Football With a Purpose
Large scale world sporting events will undoubtedly be seen as one of humanity’s greatest achievements. Hundreds and sometimes thousands of athletes compete on the world’s biggest stage as millions, even billions, of people simultaneously stop, watch and soak in sporting excellence.
World sporting events, such as the FIFA World Cup and the Olympics, continue to amass more viewers, better athletes and even more unforgettable sporting moments as each edition passes. However, the latest world sporting event to take the global stage, the FIFA Women’s World Cup 2023, had an even greater purpose on its agenda: equal opportunities.
Wanting to build on the growing momentum of women’s football following the successes of continental competitions such as the UEFA Women’s European Championship, the FIFA Women’s World Cup 2023 in Australia and New Zealand saw the highest level of prize, broadcasting and sponsorship money of any women’s edition of the tournament.
The true impact of the competition’s powerful purpose will only be known in the years to come, but there are already clear signs of its positive impact on the women’s game.
In this feature, we explore some of the early signs of how crucial the FIFA Women’s World Cup 2023 will be to not just the women’s game, but football as a whole.
On the Pitch
The first ever FIFA World Cup, men’s or women’s, to be played ‘Down Under’ produced entertainment, drama and competitiveness.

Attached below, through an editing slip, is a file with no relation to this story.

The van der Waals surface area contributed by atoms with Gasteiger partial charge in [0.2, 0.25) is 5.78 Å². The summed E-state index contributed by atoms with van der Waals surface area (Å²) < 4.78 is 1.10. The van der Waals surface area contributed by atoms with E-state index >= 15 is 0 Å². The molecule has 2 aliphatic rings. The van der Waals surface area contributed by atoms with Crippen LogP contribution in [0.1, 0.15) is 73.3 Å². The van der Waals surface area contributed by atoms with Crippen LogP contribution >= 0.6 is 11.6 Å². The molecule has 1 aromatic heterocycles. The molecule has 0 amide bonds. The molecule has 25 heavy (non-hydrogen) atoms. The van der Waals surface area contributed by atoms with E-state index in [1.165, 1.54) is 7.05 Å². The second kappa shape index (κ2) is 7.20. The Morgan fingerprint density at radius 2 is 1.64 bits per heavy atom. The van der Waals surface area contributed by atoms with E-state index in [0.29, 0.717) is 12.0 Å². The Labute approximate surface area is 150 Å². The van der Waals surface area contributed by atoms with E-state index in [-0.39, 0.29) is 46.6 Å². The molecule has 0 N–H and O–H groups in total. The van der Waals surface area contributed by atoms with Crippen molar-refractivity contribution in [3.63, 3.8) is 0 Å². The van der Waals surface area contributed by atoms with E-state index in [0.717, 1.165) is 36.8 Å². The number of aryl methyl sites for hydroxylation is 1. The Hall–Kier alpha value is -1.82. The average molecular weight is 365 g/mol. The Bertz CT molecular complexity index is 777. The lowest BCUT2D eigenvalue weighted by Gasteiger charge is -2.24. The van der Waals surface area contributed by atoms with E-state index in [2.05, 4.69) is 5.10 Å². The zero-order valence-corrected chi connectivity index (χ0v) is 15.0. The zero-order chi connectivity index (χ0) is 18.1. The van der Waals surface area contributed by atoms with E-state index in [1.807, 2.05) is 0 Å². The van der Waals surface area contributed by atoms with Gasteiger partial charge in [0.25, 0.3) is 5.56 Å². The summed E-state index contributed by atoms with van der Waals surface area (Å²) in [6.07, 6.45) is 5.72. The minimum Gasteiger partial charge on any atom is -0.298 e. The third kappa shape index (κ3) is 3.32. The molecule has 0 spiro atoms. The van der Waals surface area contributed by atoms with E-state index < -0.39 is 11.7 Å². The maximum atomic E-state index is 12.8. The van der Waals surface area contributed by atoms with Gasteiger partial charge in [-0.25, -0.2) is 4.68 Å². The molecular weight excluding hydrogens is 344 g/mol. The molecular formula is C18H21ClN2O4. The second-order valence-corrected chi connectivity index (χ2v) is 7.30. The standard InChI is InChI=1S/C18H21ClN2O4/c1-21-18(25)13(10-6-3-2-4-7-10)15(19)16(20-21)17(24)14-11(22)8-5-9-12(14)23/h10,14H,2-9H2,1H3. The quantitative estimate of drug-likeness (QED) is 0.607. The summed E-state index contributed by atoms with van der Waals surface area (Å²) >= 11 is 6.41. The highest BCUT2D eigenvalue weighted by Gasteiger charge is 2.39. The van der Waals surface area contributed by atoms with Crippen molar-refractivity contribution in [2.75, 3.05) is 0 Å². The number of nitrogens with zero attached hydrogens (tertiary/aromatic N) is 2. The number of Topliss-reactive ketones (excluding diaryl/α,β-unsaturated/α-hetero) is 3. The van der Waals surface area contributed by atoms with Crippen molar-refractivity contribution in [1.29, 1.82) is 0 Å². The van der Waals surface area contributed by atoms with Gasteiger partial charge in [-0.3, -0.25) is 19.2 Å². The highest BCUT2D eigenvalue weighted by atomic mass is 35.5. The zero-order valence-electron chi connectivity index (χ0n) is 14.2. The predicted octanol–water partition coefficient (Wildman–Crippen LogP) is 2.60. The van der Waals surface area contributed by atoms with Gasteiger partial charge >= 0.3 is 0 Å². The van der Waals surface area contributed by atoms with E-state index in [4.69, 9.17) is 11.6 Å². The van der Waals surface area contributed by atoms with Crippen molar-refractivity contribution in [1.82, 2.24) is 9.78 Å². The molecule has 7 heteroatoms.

The latter is perhaps one of the most important aspects to underline as there was some controversy ahead of the 2023 edition of the tournament, when FIFA decided to expand to 32 nations from the previous 24.
This expansion saw eight nations make their debut on the world stage, with Jamaica and Morocco impressing further by reaching the round of 16.
Despite the introduction of more nations, with lower FIFA rankings, the group stages saw a decrease in goal difference between the teams compared to the 2019 edition, with fewer large score lines. For instance, 7-0 (Netherlands - Vietnam) was the tournament's biggest goal difference, compared to 13-0 (USA - Thailand) in 2019.
As has come to be expected of FIFA World Cups, there was plenty of drama on show as six red cards were handed out, a new tournament record. Elsewhere, new records were also set for penalties with 27 awarded throughout as well as the longest penalty shootout in the tournament’s history after Australia beat France in an epic 20-penalty thriller.
The FIFA Women’s World Cup 2023 also saw a new winner being crowned for the first time since Japan’s win in 2011, as Spain became only the fifth nation to lift the trophy.
... we generated the second highest income of any sport, besides of course the men's World Cup, at a global stage.
Gianni Infantino - FIFA president
A First Look at the Statistics
Much of the data and statistics surrounding the ninth edition of the FIFA Women’s World Cup is yet to be published, with FIFA typically producing a global broadcast and audience report in the months following the tournament.
However, first impressions from down under have been incredibly promising, with the BBC reporting attendance figures of 1.85m fans in the stadiums before the final between England and Spain and the third place play-off between Australia and Sweden took the overall attendance total to 1.98m